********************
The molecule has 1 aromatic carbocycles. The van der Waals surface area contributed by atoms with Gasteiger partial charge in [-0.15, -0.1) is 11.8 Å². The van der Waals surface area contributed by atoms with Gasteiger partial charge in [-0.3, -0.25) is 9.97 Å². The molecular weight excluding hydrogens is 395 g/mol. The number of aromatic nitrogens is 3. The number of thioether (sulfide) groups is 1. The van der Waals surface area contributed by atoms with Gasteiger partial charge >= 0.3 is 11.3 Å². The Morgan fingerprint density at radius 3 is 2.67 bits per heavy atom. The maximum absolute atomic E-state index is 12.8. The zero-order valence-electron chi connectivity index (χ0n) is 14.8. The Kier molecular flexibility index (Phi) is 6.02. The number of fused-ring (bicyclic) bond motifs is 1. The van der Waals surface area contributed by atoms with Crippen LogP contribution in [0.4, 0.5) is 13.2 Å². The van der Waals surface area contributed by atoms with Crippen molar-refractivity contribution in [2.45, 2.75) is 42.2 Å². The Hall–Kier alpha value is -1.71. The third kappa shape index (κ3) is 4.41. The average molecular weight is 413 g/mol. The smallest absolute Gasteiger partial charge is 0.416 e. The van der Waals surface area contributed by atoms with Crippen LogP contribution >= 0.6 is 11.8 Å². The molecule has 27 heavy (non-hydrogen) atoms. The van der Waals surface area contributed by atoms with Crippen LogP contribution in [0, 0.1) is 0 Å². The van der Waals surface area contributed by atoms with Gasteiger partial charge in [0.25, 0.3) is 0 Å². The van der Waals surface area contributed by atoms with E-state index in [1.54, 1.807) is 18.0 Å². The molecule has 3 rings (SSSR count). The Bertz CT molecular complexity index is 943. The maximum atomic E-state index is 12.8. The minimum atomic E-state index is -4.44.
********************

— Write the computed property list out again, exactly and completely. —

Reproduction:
The molecule has 1 aromatic carbocycles. The van der Waals surface area contributed by atoms with Gasteiger partial charge in [-0.15, -0.1) is 11.8 Å². The van der Waals surface area contributed by atoms with Gasteiger partial charge in [-0.3, -0.25) is 9.97 Å². The molecular weight excluding hydrogens is 395 g/mol. The number of aromatic nitrogens is 3. The number of thioether (sulfide) groups is 1. The van der Waals surface area contributed by atoms with Gasteiger partial charge >= 0.3 is 11.3 Å². The Morgan fingerprint density at radius 3 is 2.67 bits per heavy atom. The maximum absolute atomic E-state index is 12.8. The zero-order valence-electron chi connectivity index (χ0n) is 14.8. The Kier molecular flexibility index (Phi) is 6.02. The number of fused-ring (bicyclic) bond motifs is 1. The van der Waals surface area contributed by atoms with Crippen LogP contribution in [0.4, 0.5) is 13.2 Å². The van der Waals surface area contributed by atoms with Crippen molar-refractivity contribution in [2.45, 2.75) is 42.2 Å². The Hall–Kier alpha value is -1.71. The third kappa shape index (κ3) is 4.41. The average molecular weight is 413 g/mol. The smallest absolute Gasteiger partial charge is 0.416 e. The van der Waals surface area contributed by atoms with Crippen LogP contribution >= 0.6 is 11.8 Å². The molecule has 27 heavy (non-hydrogen) atoms. The van der Waals surface area contributed by atoms with Crippen LogP contribution in [0, 0.1) is 0 Å². The van der Waals surface area contributed by atoms with Gasteiger partial charge in [0.25, 0.3) is 0 Å². The van der Waals surface area contributed by atoms with E-state index in [1.54, 1.807) is 18.0 Å². The molecule has 3 rings (SSSR count). The Bertz CT molecular complexity index is 943. The maximum atomic E-state index is 12.8. The minimum atomic E-state index is -4.44.